• Ben, thank you for the encouragement. I probably should invest in a tripod but most of my photos are done while on a hike and I hate to make a joyous time, a work time by dragging something big and clunky with me.

    I, too, have shaky hands but have found ways of propping on the ground or against a tree that really help.

  • Kym-
    I’m with everyone else… these photos you’re posting are gorgeous. It’s clear that nature makes you happy…

    About the “noise,”/graininess, it has to do with shooting in low-light situations… if you check out my blog with the Death Cab for Cutie photos (no, this isn’t just a cheap blog-hijack) you will see some of the same graininess. Not knowing what you’re shooting with and on which settings, my nearest guess would be a small camera on Auto setting, which is trying to adjust for a low-light situation. In order to do that, it’s changing the virtual “film speed” (in quotes, since clearly, not many folks are using film, anymore), also known in camera terms as the ISO, to a much slower speed. In bright light situations, most cameras on Auto will settle with a 100 or 200 ISO (200 used to be the all-purpose indoor/outdoor film speed, back in the day when one actually dealt with little rolls of plastic), but for low light situations, the camera is likely jumping up to an 800 or 1600 ISO, which creates the noise.

    In short (I’m sorry!! I’ve never been known for my brevity), the only way to really cut down on low-light noise is to have a camera which has settings to allow you to open the shutter waaaaaay up (thus, allowing in more light), and throwing that baby on a tripod, so you can slow the shutter speed waaaaaaay down (also allowing in more light).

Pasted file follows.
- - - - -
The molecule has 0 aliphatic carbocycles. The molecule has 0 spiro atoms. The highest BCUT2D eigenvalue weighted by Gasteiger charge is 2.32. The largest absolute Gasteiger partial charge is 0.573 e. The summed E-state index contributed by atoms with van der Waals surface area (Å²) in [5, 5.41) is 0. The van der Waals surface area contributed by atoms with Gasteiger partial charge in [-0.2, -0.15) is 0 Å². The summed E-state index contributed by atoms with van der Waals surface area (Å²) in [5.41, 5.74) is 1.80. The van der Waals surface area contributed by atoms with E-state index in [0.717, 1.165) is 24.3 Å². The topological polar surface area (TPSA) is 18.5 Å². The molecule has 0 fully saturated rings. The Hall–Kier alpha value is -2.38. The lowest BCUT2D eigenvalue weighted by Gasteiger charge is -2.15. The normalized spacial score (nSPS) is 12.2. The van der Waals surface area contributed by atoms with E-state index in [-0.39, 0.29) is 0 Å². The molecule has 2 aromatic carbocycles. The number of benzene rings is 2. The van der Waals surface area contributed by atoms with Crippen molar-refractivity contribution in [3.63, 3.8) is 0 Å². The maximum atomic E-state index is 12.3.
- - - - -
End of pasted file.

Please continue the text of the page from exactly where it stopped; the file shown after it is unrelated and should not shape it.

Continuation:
And as you can see from the aforementioned Death Cab photo blog, I have the same issue, except where I have the camera that allows for the settings, I don’t have a lens that quite adjusts as much as I wish it did.

    Come on, Economic Stimulus Package… Mama needs a new telephoto lens!!

    I really hope this lends some clarity to your question, Kym. I’m in no way an expert on such things, but I’ve learned a lot as I upgraded through a couple of cameras and finally came to a rest on my Canon Digital Rebel XT. Thank goddess for student loans. 😀

    ~Monica~

  • Monica, Your club photos seem incredibly clear to me. No grain at all except when you’re deliberating creating an effect.

    Your explanation helped. I’m already doing some of that. I have the camera set on nightlandscape (Allows in more light) I depress the shutter and hooooold and I use the car windowsill as a brace here.

    I think my main problem is I need that economic stimulus package too (although I think my husband is planning on paying off debt). I’ll definitely be looking at the Canon Digital Rebel XT when I can afford to upgrade. But, then, I’ll have to add a lens.

  • Kym- It sounds like you’re on the right track, with the equipment you have. Steadying the shot, long exposure… sounds like the last piece of the equation is being able to open up the shutter oven more (they call it “aperture” or “f-stop.” The smaller the number, the bigger the opening. For example, the lens I have now opens up to a F3.5, but the telephoto lens I want, opens to an F2.8. Basically, it just allows in even more light, cutting down on the amount of time you have to hold the shutter open. Good stuff.

    I love your shots, though… keep going on it, so when you do get a camera upgrade, you’ll really appreciate it. 🙂

  • Thanks Monica. I appreciate your time.